Last week’s column talked about a child, Gina, who was having difficulty in her first grade class. Her behavior was a major issue.
It appeared that as her school work grew harder, her frustration was causing an increase in misbehavior. The school asked the parents to have their child tested to rule out possible special education needs. Gina’s parents refused. So, then what happens to a child like Gina who continues to exhibit behavior problems if her parents refuse to have the child tested?
First of all, the child will be treated exactly the way any general education children is. The school must assume that the child understands the rules and the consequences that are outlined in the school’s policies. It may be obvious to a teacher that modifications or even a change in curriculum could make Gina successful in class. However, without a special education label, that action may not be taken by the teacher. Instead, Gina continued to misbehave in the classroom.
Gradually, as Gina’s frustration grew, Gina became more aggressive. The child ended up going through “in school” suspension. The parents were called in to address the current situation. They still would not acknowledge that their daughter was at a frustration level in the classroom even though her grades showed a steady drop. Eventually, Gina was suspended for hitting a child while playing Bingo.
In the end, Gina’s parents considered home schooling their daughter and ended up moving away to a different school district. In a case like Gina, the school district must treat her like any other general education student. If the child had been tested and qualified for special assistance, Gina’s education plan could have been changed to make her more successful in the general education setting.
A child such as this most likely would benefit from a mix of special education and general education classes. An Individual Education Plan (IEP) could have been drawn up to help her remain in the general education setting with a mix of special education support. For example, an inclusion teacher might be considered during the day to help her stay up with her first grade reading.
Modifications to her class work could have been made including fewer answer choices in tests, shortened texts for reading, small groups for testing, and questions and answer choices read orally. Pull out services for some academic classes could have been considered. Gina might even require visuals or verbal cues to help her focus better. Instead, the parents chose not to have her child tested moving away instead.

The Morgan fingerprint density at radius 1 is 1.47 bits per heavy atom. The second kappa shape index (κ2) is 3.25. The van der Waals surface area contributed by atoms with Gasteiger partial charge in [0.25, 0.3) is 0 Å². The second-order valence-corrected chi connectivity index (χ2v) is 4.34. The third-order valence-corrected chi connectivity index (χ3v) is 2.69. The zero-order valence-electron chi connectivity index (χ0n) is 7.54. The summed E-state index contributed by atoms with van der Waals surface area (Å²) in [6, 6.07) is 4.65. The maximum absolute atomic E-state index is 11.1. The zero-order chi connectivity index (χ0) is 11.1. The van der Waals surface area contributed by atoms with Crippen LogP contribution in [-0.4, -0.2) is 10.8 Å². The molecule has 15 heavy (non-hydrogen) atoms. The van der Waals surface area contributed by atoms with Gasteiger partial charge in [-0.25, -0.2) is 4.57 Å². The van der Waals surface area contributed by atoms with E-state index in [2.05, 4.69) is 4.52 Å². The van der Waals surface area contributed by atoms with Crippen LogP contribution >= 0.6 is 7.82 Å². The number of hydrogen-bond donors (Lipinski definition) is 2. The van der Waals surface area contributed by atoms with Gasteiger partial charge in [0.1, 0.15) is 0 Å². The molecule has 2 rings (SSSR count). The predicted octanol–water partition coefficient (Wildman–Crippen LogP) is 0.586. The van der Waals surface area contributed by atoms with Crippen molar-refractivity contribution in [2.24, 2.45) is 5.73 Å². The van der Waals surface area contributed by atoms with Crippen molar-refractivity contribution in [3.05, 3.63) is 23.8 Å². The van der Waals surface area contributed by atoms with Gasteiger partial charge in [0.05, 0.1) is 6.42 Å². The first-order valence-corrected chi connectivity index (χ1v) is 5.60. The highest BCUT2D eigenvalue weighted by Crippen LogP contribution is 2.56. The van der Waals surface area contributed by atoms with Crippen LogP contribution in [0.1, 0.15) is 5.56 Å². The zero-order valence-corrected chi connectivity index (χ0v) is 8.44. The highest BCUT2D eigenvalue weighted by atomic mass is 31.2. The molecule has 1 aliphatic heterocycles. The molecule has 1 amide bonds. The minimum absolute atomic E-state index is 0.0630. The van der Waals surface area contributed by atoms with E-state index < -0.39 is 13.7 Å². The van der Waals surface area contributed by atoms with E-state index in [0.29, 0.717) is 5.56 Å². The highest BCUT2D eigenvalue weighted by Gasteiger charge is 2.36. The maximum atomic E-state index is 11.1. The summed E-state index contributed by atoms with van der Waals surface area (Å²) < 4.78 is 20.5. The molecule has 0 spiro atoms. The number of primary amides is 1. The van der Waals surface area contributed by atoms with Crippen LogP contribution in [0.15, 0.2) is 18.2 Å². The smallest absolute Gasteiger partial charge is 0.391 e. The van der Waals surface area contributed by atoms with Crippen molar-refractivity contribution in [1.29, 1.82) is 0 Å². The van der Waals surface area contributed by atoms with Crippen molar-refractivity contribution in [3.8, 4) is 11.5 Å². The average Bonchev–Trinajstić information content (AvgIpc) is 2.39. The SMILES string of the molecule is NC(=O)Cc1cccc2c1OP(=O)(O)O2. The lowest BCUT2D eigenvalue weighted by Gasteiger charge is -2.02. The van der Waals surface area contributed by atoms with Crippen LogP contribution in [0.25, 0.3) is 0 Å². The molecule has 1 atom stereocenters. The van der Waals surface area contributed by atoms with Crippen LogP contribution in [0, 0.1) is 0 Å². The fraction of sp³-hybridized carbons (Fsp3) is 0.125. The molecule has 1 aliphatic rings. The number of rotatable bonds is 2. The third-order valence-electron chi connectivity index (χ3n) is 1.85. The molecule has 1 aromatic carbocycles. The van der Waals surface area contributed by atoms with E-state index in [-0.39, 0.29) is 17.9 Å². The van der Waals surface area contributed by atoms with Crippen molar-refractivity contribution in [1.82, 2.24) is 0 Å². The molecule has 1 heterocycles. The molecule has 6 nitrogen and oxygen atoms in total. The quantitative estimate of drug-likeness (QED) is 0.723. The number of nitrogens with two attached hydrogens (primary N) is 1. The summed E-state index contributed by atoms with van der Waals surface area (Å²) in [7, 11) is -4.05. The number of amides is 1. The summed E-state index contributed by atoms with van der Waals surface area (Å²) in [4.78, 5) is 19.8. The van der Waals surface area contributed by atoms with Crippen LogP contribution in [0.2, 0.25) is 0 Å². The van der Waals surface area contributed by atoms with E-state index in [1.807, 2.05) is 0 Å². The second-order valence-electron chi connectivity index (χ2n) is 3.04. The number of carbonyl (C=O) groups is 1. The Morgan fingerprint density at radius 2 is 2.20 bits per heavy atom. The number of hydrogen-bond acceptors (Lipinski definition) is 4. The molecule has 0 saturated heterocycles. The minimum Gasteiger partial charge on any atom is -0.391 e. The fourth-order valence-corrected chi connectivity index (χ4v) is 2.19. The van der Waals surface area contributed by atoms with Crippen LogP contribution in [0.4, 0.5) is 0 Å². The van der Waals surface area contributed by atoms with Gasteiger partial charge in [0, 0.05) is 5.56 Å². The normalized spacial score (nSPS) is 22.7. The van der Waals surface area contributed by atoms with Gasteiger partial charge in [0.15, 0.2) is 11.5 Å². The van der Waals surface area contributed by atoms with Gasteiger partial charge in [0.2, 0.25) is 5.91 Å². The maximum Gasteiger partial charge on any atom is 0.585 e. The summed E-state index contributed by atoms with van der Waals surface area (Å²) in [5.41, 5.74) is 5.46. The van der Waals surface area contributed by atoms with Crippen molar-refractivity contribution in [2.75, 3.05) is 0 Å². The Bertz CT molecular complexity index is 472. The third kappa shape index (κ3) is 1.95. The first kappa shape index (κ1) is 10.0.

Some parents do chose home schooling as an alternative education choice. In some cases, home schooling, with after school social programs, prove to be a good balance for a child with social challenges or ASD (autism spectrum disorders). Sometimes, however, a child simply needs special services to be successful in academics. In some instances, the school district may even have to step in for the interests of the child. However, those cases are usually a rarity.
Imagine if you had a child in your neighborhood that never went to school and was already elementary school age. This could be a child that is severely intellectually challenged. The parents refuse to have their son or daughter leave their home. If that occurs, most likely child protective services and the school district will become advocates for the child.
Though it is highly unusual, a school district, through due process, can make sure that a child is receiving the educational opportunities that are a part of his rights, even if the parents refuse. That is a rarity. Usually, districts will work with parents over time to provide for the needs of the child. In the case of a child like Gina, usually the behavior will lead to the realization that the child needs additional assistance.
More often than not, parents who have taken the step to get testing for their child and who stay involved in their child’s education, will see continued academic growth. Behavior will usually improve when the academics are tailored to a child’s specific needs.
In Gina’s case, she would most likely do well with shortened texts when she reads. Less answer choices during testing from four to three can really make a difference in a child’s frustration level. Sometimes having questions and answer choices read out loud can help a child focus better on the material she reads. These can be small simple changes that make all the difference for a child struggling in her academic setting. Pamela Gross Downing, a special education teacher, can be contacted at